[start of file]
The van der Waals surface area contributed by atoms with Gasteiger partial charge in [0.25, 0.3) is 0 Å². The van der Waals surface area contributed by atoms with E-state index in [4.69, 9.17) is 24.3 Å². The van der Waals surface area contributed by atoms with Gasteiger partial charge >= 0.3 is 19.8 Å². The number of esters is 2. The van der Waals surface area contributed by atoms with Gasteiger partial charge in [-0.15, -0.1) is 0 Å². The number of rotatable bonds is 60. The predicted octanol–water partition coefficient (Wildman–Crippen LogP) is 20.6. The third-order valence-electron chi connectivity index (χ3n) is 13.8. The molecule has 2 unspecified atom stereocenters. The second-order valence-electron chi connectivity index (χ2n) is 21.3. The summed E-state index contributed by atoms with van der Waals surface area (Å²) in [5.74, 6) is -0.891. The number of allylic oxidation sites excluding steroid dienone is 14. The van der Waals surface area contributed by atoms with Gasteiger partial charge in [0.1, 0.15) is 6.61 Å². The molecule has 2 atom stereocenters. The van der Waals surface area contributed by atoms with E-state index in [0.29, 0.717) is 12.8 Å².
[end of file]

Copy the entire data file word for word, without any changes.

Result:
The van der Waals surface area contributed by atoms with Gasteiger partial charge in [0.25, 0.3) is 0 Å². The van der Waals surface area contributed by atoms with E-state index in [4.69, 9.17) is 24.3 Å². The van der Waals surface area contributed by atoms with Gasteiger partial charge >= 0.3 is 19.8 Å². The number of esters is 2. The van der Waals surface area contributed by atoms with Gasteiger partial charge in [-0.15, -0.1) is 0 Å². The number of rotatable bonds is 60. The predicted octanol–water partition coefficient (Wildman–Crippen LogP) is 20.6. The third-order valence-electron chi connectivity index (χ3n) is 13.8. The molecule has 2 unspecified atom stereocenters. The second-order valence-electron chi connectivity index (χ2n) is 21.3. The summed E-state index contributed by atoms with van der Waals surface area (Å²) in [5.74, 6) is -0.891. The number of allylic oxidation sites excluding steroid dienone is 14. The van der Waals surface area contributed by atoms with Gasteiger partial charge in [0.1, 0.15) is 6.61 Å². The molecule has 2 atom stereocenters. The van der Waals surface area contributed by atoms with E-state index in [0.29, 0.717) is 12.8 Å².